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David Goggins
Former Navy Seal
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Bryan Cranston
Actor
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Liv Boeree
International Poker Champion
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Amaryllis Fox
Former CIA Clandestine Operative
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Chris Hadfield
Retired Canadian Astronaut & Author
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Fruit juice may raise cancer risk, study finds. Here's why.

A new study found a positive association between sugary drinks and cancer.

Photo credit: Sergi Alexander / Getty Images for SOBEWFF®
  • The study monitored the health of more than 100,000 adults over a five-year period.
  • During this time, some 2,200 people developed cancer, the majority of whom regularly consumed sugary drinks.
  • Still, the researchers said the results don't prove that sugar causes cancer.


A new study found that drinking sugary beverages such as soda and fruit juice may increase your risk of developing cancer. The study, published in the BMJ on July 10, found that consuming sugary drinks was "significantly associated with the risk of overall cancer and breast cancer." Sugary drinks were defined as those containing more than 5 percent sugar, including soda and 100 percent fruit juice with no added sugar.

For the study, the researchers tracked the health, lifestyle and eating habits of 101,257 adults over a five-year period. During this time, cancer developed in about 2,200 people, the majority of whom regularly consumed sugary drinks.

The findings are some of the first to show a positive association between drinking sugary drinks and cancer. What's more, this positive association was observed for both soda and 100 percent fruit juices.

Still, the results don't necessarily prove that sugar causes cancer.

"These results need replication in other large scale prospective studies," the researchers wrote. "They suggest that sugary drinks, which are widely consumed in Western countries, might represent a modifiable risk factor for cancer prevention."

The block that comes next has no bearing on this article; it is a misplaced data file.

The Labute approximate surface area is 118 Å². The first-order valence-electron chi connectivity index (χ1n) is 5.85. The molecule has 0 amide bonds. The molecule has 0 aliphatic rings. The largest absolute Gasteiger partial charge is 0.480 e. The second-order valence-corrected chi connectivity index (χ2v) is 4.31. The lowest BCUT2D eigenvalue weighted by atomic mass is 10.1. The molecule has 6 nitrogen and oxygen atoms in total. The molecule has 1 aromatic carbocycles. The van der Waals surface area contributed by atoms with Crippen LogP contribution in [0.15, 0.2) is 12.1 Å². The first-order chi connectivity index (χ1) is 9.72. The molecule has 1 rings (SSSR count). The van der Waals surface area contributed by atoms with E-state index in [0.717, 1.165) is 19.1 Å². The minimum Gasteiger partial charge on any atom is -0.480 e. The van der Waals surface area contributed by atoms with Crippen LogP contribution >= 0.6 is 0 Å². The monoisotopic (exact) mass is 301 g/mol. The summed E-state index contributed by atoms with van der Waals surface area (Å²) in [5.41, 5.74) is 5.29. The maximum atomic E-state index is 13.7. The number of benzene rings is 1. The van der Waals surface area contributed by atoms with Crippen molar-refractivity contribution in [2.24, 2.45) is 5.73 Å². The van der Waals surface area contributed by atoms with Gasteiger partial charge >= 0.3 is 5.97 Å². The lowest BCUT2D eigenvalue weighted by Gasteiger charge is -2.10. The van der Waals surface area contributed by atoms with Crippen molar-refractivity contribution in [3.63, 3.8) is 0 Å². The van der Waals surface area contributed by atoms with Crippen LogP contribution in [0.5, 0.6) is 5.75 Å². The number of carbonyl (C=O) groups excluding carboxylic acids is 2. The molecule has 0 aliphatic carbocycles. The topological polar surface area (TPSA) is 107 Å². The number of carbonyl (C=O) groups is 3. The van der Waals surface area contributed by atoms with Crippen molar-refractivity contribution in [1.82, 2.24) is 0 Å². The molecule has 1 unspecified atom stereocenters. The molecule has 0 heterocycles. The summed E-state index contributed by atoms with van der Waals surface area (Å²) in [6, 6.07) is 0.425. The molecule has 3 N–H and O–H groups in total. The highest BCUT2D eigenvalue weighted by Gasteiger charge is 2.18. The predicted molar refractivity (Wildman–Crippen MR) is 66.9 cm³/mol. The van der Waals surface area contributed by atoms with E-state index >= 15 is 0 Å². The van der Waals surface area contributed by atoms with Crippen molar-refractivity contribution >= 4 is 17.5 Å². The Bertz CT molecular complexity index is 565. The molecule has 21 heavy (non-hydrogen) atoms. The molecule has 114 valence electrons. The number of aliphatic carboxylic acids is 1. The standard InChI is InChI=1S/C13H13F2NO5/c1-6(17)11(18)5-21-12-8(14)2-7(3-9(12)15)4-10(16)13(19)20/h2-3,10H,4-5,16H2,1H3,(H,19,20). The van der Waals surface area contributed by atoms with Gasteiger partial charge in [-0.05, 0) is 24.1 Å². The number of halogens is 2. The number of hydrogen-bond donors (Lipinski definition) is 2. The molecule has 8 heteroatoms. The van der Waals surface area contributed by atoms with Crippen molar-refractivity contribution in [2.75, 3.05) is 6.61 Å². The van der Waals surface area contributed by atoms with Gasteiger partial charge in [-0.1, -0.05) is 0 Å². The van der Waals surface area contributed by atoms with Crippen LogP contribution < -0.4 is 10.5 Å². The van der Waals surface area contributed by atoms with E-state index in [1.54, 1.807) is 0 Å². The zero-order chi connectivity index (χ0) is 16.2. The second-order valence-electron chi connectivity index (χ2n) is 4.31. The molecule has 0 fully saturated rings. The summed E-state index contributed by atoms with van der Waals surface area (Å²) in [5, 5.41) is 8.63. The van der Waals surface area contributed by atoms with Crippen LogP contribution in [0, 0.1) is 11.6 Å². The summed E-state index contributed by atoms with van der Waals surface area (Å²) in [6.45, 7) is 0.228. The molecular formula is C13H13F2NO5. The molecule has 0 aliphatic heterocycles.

It's probably safe to drink soda or fruit juice on occasion, lead researcher Dr. Mathilde Touvier told The Guardian:

"The recommendation from several public health agencies is to consume less than one drink per day. If you consume from time to time a sugary drink it won't be a problem, but if you drink at least one glass a day it can raise the risk of several diseases — here, maybe cancer, but also with a high level of evidence, cardiometabolic diseases."

The researchers said the results could help inform future policy decisions. A handful of U.S. cities have levied taxes on the soda industry, including Boulder, Colorado; Philadelphia, Pennsylvania; Seattle, Washington, as well as Albany, Berkeley, Oakland, and San Francisco in California. Generally, distributors and wholesalers pay the tax when they deliver soda to retailers, though it's expected that consumers also end up paying more in the form of higher retail prices.

These taxes seem to decrease soda consumption. A recent study showed that soda purchases in Philadelphia dropped by 1 billion ounces in 2017, which was the first year of the soda tax.

​Does sugar cause cancer?